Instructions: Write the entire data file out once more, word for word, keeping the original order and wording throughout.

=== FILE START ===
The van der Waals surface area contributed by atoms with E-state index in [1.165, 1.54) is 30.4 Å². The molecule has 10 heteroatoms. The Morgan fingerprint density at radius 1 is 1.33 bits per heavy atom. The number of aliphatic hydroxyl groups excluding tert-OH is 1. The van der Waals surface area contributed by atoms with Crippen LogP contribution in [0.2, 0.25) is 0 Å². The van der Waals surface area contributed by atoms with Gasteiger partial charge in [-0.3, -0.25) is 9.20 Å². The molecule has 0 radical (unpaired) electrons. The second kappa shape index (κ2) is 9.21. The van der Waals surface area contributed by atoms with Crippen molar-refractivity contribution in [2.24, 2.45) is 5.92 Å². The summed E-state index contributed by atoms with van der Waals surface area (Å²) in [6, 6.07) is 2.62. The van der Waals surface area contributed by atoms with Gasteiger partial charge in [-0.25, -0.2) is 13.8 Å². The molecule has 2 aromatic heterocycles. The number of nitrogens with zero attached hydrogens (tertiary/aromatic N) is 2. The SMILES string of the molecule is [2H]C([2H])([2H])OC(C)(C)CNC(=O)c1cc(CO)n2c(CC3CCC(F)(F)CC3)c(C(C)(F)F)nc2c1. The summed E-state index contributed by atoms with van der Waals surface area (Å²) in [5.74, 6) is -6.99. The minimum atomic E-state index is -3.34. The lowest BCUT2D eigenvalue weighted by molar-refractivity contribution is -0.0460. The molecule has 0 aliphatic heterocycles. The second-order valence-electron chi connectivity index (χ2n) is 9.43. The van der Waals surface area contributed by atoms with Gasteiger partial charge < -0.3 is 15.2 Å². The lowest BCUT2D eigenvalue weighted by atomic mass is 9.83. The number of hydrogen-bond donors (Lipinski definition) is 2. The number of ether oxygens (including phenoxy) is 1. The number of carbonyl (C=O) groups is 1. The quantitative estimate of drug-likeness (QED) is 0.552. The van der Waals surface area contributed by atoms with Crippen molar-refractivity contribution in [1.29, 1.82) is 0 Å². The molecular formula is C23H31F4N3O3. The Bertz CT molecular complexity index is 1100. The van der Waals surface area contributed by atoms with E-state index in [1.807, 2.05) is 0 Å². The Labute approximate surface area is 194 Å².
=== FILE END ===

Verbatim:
The van der Waals surface area contributed by atoms with E-state index in [1.165, 1.54) is 30.4 Å². The molecule has 10 heteroatoms. The Morgan fingerprint density at radius 1 is 1.33 bits per heavy atom. The number of aliphatic hydroxyl groups excluding tert-OH is 1. The van der Waals surface area contributed by atoms with Crippen LogP contribution in [0.2, 0.25) is 0 Å². The van der Waals surface area contributed by atoms with Gasteiger partial charge in [-0.3, -0.25) is 9.20 Å². The molecule has 0 radical (unpaired) electrons. The second kappa shape index (κ2) is 9.21. The van der Waals surface area contributed by atoms with Crippen molar-refractivity contribution in [2.24, 2.45) is 5.92 Å². The summed E-state index contributed by atoms with van der Waals surface area (Å²) in [6, 6.07) is 2.62. The van der Waals surface area contributed by atoms with Gasteiger partial charge in [-0.25, -0.2) is 13.8 Å². The molecule has 2 aromatic heterocycles. The number of nitrogens with zero attached hydrogens (tertiary/aromatic N) is 2. The SMILES string of the molecule is [2H]C([2H])([2H])OC(C)(C)CNC(=O)c1cc(CO)n2c(CC3CCC(F)(F)CC3)c(C(C)(F)F)nc2c1. The summed E-state index contributed by atoms with van der Waals surface area (Å²) in [5.74, 6) is -6.99. The minimum atomic E-state index is -3.34. The lowest BCUT2D eigenvalue weighted by molar-refractivity contribution is -0.0460. The molecule has 0 aliphatic heterocycles. The second-order valence-electron chi connectivity index (χ2n) is 9.43. The van der Waals surface area contributed by atoms with Gasteiger partial charge < -0.3 is 15.2 Å². The lowest BCUT2D eigenvalue weighted by atomic mass is 9.83. The number of hydrogen-bond donors (Lipinski definition) is 2. The number of ether oxygens (including phenoxy) is 1. The number of carbonyl (C=O) groups is 1. The quantitative estimate of drug-likeness (QED) is 0.552. The van der Waals surface area contributed by atoms with Crippen molar-refractivity contribution in [1.29, 1.82) is 0 Å². The molecular formula is C23H31F4N3O3. The Bertz CT molecular complexity index is 1100. The van der Waals surface area contributed by atoms with E-state index in [1.807, 2.05) is 0 Å². The Labute approximate surface area is 194 Å².